A – B – C – D – E – F – G – H – I – J – K – L – M – N – O – P – Q – R – S – T – U – V – W – X – Y – Z
- 1 B
- 1.1 Bailiff
- 1.2 Banana
- 1.3 Bargain
- 1.4 Batten down the hatches
- 1.5 Bayonet
- 1.6 Bearing
- 1.7 Before the mast
- 1.8 Belay
- 1.9 Betrayal
- 1.10 Bicorne
- 1.11 Bilge
- 1.12 Bilge rat
- 1.13 Black gold
- 1.14 Black magic
- 1.15 Blackguard
- 1.16 Blacksmith
- 1.17 Blimey
- 1.18 Blood money
- 1.19 Blow me down
- 1.20 Board
- 1.21 Bone
- 1.22 Bootlegging
- 1.23 Bounty
- 1.24 Bow
- 1.25 Bowsprit
- 1.26 Bribe
- 1.27 Brig
- 1.28 Brothel
- 1.29 Brujos
- 1.30 Buccaneer
- 1.31 Burgoo
- 1.32 Byzantine Empire
- 2 Notes and references
An edible fruit produced by several kinds of large herbaceous flowering plants in the genus Musa.
Bargain could mean some of the following:
- The process whereby buyer and seller agree the price of goods or services. See bargaining.
- An agreement to exchange goods at a price
- Such an agreement where one of the parties thinks the price is very favourable.
Batten down the hatches
- "Batten down the hatches! Stand to your guns. Midship cannoneers, sight the masts."
- ―Joshamee Gibbs
A phrase meaning to cover the topside hatches to the lower decks with canvas covers during a storm to prevent water from getting belowdecks. It can also simply mean beware or get ready for something bad.
The horizontal angle between the direction of an object and that of true north; subject to variation and deviation when taken by a magnetic compass. Direction or relative position.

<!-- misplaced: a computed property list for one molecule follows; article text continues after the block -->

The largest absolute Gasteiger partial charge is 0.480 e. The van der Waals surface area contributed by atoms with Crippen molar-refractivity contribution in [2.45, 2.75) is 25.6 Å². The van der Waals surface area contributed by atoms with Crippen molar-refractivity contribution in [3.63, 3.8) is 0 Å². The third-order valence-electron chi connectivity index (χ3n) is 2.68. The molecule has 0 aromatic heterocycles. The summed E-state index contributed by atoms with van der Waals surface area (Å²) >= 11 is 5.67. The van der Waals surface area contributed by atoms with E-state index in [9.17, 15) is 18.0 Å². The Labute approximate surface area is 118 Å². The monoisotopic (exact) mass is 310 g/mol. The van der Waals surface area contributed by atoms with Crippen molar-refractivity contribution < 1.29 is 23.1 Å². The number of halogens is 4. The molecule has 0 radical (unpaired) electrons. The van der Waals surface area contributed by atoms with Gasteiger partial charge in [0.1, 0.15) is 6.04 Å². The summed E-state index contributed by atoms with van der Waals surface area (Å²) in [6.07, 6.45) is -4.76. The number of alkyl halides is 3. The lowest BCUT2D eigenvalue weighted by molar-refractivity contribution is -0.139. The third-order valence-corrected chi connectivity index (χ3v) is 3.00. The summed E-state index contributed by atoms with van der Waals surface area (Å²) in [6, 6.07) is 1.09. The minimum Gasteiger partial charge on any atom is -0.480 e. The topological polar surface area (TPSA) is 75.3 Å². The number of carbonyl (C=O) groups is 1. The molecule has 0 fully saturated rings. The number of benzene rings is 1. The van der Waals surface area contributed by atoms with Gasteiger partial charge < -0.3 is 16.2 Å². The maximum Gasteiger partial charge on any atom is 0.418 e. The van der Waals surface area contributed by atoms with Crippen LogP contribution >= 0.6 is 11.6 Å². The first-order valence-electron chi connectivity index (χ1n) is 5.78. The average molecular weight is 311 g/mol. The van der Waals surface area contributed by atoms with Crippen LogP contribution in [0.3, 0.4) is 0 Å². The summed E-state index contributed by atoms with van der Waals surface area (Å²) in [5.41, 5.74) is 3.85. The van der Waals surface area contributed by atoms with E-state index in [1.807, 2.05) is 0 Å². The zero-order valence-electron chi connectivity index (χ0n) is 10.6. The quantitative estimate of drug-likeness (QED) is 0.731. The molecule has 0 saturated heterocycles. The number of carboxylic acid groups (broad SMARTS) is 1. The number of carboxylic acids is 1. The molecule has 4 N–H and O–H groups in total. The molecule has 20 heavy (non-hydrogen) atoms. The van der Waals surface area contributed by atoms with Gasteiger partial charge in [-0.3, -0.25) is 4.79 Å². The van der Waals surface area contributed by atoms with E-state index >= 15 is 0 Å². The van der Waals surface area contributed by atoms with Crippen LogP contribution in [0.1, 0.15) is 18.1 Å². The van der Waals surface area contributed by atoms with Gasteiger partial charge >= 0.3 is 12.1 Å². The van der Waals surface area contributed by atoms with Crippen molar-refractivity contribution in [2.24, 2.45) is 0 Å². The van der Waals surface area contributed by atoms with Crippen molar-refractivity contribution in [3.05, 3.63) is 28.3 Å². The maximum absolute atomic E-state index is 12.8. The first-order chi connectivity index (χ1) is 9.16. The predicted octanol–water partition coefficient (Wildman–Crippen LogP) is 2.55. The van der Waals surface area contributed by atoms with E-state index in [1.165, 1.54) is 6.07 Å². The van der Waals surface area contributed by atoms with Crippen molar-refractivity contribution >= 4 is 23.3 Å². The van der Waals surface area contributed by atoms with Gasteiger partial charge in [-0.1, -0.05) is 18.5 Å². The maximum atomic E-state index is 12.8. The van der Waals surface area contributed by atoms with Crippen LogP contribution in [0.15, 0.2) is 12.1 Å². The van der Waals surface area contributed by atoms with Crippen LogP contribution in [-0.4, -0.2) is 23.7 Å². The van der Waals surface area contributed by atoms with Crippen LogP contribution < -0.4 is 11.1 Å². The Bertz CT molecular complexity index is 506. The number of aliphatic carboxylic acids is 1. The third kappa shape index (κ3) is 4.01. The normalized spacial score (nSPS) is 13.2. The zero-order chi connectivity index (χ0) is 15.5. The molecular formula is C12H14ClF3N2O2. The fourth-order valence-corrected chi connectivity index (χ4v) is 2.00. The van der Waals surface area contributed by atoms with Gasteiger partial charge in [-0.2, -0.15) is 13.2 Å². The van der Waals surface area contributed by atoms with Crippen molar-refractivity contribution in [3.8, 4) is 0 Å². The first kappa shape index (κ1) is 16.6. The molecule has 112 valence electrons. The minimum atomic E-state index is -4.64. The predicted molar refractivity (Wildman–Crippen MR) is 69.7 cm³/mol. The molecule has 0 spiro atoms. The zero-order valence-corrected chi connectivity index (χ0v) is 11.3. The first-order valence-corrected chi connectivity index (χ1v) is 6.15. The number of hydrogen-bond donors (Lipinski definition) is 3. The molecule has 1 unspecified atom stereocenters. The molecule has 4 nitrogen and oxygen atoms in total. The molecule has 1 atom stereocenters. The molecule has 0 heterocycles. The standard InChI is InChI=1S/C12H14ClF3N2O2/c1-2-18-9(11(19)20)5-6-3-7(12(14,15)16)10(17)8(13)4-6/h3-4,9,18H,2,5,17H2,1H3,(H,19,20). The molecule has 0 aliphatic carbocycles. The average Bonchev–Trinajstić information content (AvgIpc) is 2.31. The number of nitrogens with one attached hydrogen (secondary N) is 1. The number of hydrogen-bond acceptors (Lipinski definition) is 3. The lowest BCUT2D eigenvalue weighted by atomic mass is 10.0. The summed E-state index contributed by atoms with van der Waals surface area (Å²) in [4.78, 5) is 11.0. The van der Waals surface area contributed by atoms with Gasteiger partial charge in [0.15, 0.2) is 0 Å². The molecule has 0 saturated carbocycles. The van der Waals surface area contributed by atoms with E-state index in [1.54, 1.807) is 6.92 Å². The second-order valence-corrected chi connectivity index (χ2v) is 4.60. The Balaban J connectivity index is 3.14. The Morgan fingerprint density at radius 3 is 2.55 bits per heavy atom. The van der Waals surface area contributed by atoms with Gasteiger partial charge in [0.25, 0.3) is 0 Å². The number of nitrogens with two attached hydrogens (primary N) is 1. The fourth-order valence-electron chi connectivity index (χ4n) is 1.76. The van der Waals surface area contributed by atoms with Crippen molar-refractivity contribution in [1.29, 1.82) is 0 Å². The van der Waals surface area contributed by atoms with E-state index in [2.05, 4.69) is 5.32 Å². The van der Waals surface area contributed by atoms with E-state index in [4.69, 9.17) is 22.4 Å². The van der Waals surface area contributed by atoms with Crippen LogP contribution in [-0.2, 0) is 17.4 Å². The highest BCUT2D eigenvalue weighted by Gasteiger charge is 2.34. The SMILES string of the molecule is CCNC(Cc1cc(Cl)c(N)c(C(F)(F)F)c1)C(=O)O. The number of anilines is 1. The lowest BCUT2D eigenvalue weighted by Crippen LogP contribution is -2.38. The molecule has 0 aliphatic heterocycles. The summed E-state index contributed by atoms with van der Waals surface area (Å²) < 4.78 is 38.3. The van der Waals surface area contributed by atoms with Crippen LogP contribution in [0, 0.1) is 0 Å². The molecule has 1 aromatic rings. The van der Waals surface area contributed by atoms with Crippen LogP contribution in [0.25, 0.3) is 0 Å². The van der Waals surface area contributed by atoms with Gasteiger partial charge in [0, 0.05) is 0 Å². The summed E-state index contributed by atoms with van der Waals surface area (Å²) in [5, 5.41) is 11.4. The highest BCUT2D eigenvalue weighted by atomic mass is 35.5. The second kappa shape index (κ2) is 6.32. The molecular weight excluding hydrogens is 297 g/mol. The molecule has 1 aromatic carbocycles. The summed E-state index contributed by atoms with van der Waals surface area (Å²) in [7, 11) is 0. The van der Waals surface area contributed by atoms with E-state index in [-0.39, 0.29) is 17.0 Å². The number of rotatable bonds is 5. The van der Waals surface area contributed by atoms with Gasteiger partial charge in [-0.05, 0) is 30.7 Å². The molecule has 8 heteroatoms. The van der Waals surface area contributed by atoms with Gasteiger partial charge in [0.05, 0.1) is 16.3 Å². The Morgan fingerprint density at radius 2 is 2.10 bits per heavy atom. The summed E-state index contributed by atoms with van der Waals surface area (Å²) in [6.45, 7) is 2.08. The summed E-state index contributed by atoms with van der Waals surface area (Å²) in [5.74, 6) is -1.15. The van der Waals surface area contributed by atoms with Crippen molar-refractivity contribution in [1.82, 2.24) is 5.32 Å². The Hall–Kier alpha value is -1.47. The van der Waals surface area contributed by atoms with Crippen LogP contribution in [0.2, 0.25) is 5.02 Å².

Before the mast
- "One hundred years before the mast. Losing who you were, bit by bit. 'Til you end up, end up like poor Wyvern here. Once you've sworn an oath to the Dutchman, there's no leaving it. Not until your debt is paid."
- ―Bootstrap Bill Turner
Referring to a common sailor, derived from a sailor's position in the forecastle, forward of the foremast; also used to refer to an unlicensed sailor.  It also means to take an oath as a loyal crewman, usually done while standing on deck before the commanding officer.
To stop what you are doing, commonly given as an order to a ship's crew. Literally means to tie something down or make it fast.
The breaking or violation of a presumptive contract, trust, or confidence that produces moral and psychological conflict within a relationship amongst individuals, between organizations or between individuals and organizations.
The bicorne or bicorn (two-cornered) was an archaic form of hat widely adopted in the 18th century as an item of uniform by European military and naval officers. It was most notably worn by officers of the East India Trading Company.
- The rounded portion of a ship's hull, forming a transition between the bottom and the sides;
- To damage a ship's hull so as to create an entry for seawater.
- Slang for nonsense or stupid talk.
An insulting name given by pirates. It can also refer to a rat living in the bilge of a ship, considered the lowliest creature by pirates, but many pirates take to eating the animals to survive.
Another term for a black slave.
Alternatively spelled as "Blaggard", it could mean a scoundrel, an unprincipled contemptible person, or an untrustworthy person. Some people, like Jack Sparrow and Davy Jones, were called blackguards by their actions. It is also a verb, meaning to revile or abuse in scurrilous language.